3. The learned Advocate General argues that corroboration of a dying declaration is not necessary, and I agree with him that there is no rule of law which requires that a dying declaration should not be acted upon unless it is corroborated. But the evidential value of a declaration relevant under Section 32 of the Indian Evidence Act varies very much in accordance with the circumstances in which it is made. If it is what would be called a dying declaration under English law, that is to say, a declaration made by a man in imminent expectation of death, then it certainly has a special sanction attached to it, because the law recognises that it is unlikely that a man will be willing to leave this world with a lie upon his lips. But a dying declaration may be relevant under Section 32 although the man who makes it does not expect to die, and it is, I think, clear on the evidence in this case that neither the deceased, nor the doctors who were attending him, nor the police, had any anticipation that he was about to die. Therefore, no particular sanction attaches to the declarations in this case. Generally speaking, and as a rule of prudence, I am of opinion that a declaration, relevant under Section 32, but not made by one in immediate expectation of death, and not made in the presence of the accused, ought not to be acted upon unless there is some reliable corroboration; and that rule applies with extra force in a case like the present where I am satisfied that there is a good deal of evidence which is deliberately false, and where both the learned Judge and the assessors do not accept the dying declaration as to one of the accused. They think that as accused No. 3 came back from Nadiad suffering from asthma and arrived at his house a very few moments before the assault he cannot be supposed to have taken part in it. To allow the appeal of the Crown against the acquittal of accused 2 and 3 we shall really have to rule that the trial Judge and the assessors were bound to act on the dying declarations. [The judgment dealt with the facts of the case and resulted in the acquittal and discharge of accused Nos. 1 and 4.]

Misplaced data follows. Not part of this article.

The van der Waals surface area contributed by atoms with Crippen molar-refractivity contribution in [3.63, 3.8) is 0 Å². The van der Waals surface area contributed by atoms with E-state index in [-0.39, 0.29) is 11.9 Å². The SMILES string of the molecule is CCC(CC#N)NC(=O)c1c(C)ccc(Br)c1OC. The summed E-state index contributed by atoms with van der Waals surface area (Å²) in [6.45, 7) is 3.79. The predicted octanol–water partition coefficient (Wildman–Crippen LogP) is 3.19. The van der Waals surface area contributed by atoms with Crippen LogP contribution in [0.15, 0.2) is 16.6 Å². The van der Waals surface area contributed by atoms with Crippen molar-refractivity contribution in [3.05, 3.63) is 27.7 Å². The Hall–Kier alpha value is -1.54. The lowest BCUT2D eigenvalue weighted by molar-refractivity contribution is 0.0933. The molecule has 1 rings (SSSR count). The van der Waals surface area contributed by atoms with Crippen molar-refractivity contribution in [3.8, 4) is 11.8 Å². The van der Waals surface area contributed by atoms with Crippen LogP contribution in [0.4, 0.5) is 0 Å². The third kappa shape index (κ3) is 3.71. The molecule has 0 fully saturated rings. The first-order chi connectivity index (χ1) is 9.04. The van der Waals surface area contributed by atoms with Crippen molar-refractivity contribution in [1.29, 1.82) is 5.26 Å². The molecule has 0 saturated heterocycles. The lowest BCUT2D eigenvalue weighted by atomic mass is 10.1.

N.J. Wadia, J.

4. Delivered a separate but concurring judgment.